Committee to Protect Journalists
Country Report: Honduras
As of December 31, 1998

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Close personal relationships between media owners and President Carlos Flores, along with the corruption of individual journalists, combined to undermine public confidence in the Honduran press.

Flores, who took office in 1997, is the owner of the Tegucigalpa daily  La Tribuna, whose coverage has been uniformly favorable to his administration. Critics allege that Flores has received generally good press by personally pressuring media owners who criticize him, and rewarding those who support his polices. In his first year in office, Flores named at least 20 former journalists to diplomatic posts, according to local press reports. Francisco Morales, former editor in chief of the Tegucigalpa daily El Heraldo, was named ambassador to Spain.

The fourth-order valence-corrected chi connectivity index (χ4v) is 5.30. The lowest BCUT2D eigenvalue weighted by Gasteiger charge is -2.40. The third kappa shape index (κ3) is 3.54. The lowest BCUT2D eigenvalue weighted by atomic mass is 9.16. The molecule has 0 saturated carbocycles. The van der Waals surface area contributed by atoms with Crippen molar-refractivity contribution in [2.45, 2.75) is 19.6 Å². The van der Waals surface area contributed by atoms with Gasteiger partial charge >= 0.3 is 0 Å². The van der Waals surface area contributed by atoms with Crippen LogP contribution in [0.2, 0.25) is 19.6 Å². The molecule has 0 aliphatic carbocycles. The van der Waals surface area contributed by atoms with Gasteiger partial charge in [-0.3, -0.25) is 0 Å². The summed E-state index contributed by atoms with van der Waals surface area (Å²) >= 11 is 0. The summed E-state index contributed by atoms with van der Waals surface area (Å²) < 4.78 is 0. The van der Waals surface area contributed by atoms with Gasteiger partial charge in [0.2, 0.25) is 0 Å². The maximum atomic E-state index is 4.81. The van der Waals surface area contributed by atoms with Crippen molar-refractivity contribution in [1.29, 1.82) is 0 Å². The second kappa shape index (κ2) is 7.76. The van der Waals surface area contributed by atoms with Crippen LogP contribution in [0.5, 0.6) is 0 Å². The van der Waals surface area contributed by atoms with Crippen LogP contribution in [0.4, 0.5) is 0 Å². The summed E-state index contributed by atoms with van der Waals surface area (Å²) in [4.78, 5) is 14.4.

Corruption also takes cruder forms. Many reporters accept bribes from government officials in exchange for positive coverage. As an example, journalists point out that local reporting on the government's response to Hurricane Mitch was highly favorable, while the foreign press raised questions about the efficacy of the relief effort and official inflation of the casualty count.

The government impedes the work of the press through control of the Colegio de Periodistas (College of Journalists), which licenses journalists before they are allowed to work. When Elan Reyes, the spokesperson for Honduran first lady Mary Flake de Flores, became president of the Colegio in November, several dozen journalists walked out in protest.

| Attacks on the Press in 1998 |